Pharmaceuticals disrupt sensitive stream habitat

Life in the Biofilm Close Up, Andrew Dopheide and Gillian Lewis, University of Auckland

Pharmaceutical pollution is  found in waters throughout the world. Causes include sewage overflows, aging infrastructure, and agricultural runoff. Even when waste water makes it to sewage treatment facilities, they aren’t equipped to remove most pharmaceuticals.

As a result, our streams and rivers are exposed to a cocktail of synthetic compounds, from stimulants and antibiotics to antihistamines

Dr. Emma Rosi of the Cary Institute is the lead author on a new paper highlighting the ecological cost of pharmaceutical waste. With colleagues from Indiana University and Loyola University Chicago, Rosi-Marshall looked at how six common pharmaceuticals impacted similar-sized streams in New York, Maryland, and Indiana.  Here is Dr. Rosi Marshall.

“Stream biofilms are sort of the base of the food web of aquatic ecosystems.  They fuel the energy available for fish and invertebrates.  So invertebrates in particular specialize on eating biofilms, and so we were interested to see whether or not pharmaceuticals might influence these aquatic biofilms, and then that might in turn have effects on fish and invertebrates.”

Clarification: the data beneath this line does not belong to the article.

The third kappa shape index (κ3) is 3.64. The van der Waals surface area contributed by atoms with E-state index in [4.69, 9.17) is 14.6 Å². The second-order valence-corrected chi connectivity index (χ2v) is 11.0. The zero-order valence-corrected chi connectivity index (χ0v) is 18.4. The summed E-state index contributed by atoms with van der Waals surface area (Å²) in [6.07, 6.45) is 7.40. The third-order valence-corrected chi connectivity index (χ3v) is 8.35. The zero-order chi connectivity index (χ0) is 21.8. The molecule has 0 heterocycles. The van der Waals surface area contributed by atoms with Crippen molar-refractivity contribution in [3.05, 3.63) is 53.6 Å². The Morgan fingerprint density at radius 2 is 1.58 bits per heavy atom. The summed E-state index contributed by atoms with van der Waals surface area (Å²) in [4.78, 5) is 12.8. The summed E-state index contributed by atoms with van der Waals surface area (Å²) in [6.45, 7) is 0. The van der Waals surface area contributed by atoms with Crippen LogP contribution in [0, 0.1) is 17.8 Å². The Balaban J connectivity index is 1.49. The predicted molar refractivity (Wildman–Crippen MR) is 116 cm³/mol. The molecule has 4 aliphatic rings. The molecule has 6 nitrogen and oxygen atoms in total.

Healthy streams are slippery streams. And it turns out antihistamines dry out more than our noses. While all the drugs had some effect, the most striking result was caused by diphenhydramine, the allergy antihistimine.  Exposure caused biofilms at all three sites to experience significant drops in biomass, respiration, and photosynthesis.

Society’s dependence on pharmaceuticals is not likely to wane. This study adds another piece of evidence to the case calling for an overhaul of the way we manage waste water.

Produced in collaboration with WAMC Northeast Public Radio, this podcast originally aired on April 15, 2013. To access a full archive of Earth Wise podcasts, visit:

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